But Trump hasn’t backed down yet. In an extraordinary official statement last month, Trump first attacked Iran for being behind the Yemen war, and claimed that Saudi Arabia’s intervention was a fight against “radical Islamic terrorism.”

He then went on to claim that Saudi arms deals create hundreds of thousands of U.S. jobs and warned that these economic opportunities would go to Russia and China if the U.S. backed out. He concluded his statement with: “America is pursuing its national interests and vigorously contesting countries that wish to do us harm. Very simply it is called America First!”


SOME SPECULATE that Trump is hesitant to criticize Saudi Arabia because of his longstanding infatuation with tyrants, or even because the interests of the Trump business empire are at stake.

But there are a trio of more conventional reasons why he has been unwilling to compromise the U.S.-Saudi alliance so far: oil, weapons and Iran.

As one of the largest oil producers in the world — it was surpassed this fall by none other than the U.S. — the Saudi kingdom controls politically vital resources that American imperialist strategy is organized around. The U.S. accounts for a whopping 61 percent of major arms sales to Saudi Arabia, and Trump doesn’t want to jeopardize these lucrative deals either.

Both these motives are connected to the third: After Israel, Saudi Arabia is the U.S.’s main ally in the region, and it plays a key role in opposing Iran — the empire’s main rival in the Middle East.

Thus, when Trump tweeted his thanks to Saudi Arabia for lowering oil prices to an all-year low, that was designed to stabilize the international oil market as Trump reimposed harsh economic sanctions on Iran’s oil sector.

Iran, the common enemy of Trump and Saudi Arabia, has also been the basis of the continuing alliance between Saudi Arabia and Israel. Israeli Prime Minister Benjamin Netanyahu recently extended a hand to Gulf countries in an effort to initiate further trade relations, while cohering opposition to Iran.

For his part, MBS has positioned himself as a friend to Israel. In April, he chastised Palestinian leaders for refusing to accept the U.S. framework for a new “peace” plan, telling them to “shut up and stop complaining.” In return, Netanyahu has stood with the crown prince in the face of international condemnation over the Yemen war.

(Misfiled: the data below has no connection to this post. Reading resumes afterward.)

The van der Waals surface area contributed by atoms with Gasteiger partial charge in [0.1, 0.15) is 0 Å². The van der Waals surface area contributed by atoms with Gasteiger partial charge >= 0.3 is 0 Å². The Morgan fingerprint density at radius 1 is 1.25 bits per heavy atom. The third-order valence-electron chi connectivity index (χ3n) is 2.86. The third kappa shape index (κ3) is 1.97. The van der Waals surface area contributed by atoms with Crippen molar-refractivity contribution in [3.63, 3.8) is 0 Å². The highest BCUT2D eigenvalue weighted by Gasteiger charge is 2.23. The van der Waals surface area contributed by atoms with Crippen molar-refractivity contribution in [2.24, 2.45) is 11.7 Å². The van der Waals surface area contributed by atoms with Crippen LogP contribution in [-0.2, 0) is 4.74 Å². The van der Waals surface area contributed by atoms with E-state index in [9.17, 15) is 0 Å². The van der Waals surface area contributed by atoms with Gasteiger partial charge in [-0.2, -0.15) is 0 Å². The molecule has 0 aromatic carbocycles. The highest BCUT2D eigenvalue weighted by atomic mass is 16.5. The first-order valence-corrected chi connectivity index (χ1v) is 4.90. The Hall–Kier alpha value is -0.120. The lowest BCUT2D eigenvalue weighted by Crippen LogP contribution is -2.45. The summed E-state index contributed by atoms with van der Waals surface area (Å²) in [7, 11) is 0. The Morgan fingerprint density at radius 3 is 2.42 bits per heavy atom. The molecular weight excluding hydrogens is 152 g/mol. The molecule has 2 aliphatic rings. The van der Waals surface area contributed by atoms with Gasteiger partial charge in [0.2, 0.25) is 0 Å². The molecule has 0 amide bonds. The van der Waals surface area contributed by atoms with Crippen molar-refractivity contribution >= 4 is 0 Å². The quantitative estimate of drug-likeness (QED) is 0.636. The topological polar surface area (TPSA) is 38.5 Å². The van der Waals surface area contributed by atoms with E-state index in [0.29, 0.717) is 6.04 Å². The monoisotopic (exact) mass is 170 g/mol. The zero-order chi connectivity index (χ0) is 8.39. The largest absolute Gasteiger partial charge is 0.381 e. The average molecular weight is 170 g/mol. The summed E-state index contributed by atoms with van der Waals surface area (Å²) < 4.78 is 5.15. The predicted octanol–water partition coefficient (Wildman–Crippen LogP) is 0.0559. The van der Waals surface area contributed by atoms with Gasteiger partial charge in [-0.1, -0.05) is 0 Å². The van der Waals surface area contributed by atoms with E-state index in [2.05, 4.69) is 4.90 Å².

Last week, the U.S. stalled a United Nations Security Council resolution calling for a ceasefire in Yemen. The move to block the resolution contradicts statements from U.S. Ambassador to the UN Nikki Haley, Defense Secretary Jim Mattis and Secretary of State Mike Pompeo, who called for a ceasefire last month.

Trump’s realpolitik with Saudi Arabia is nothing new. Cozying up to countries with a laundry list of human rights violations is a tradition in Washington, as long as the alliances benefit U.S. imperialism.

As left-wing writer Glenn Greenwald said:

Newspaper editorialists and think tank scholars pretend that the U.S. stands opposed to tyranny and despotism and feigns surprise each time U.S. officials lend their support, weaponry and praise to those same tyrants and despots.

Though the U.S. poses at “the world’s greatest democracy,” only intervening around the world for humanitarian purposes, its unsavory alliance with a repressive and savagely violent monarchy dispels those myths.

But the U.S.-Saudi relationship is being tested now. Khashoggi’s murder and the catastrophe in Yemen are becoming substantial problems for the U.S. empire. What comes next will depend on how the political conflicts in Washington and around the world play out at the top — but ending this deadly alliance once and for all will require more people standing up for justice.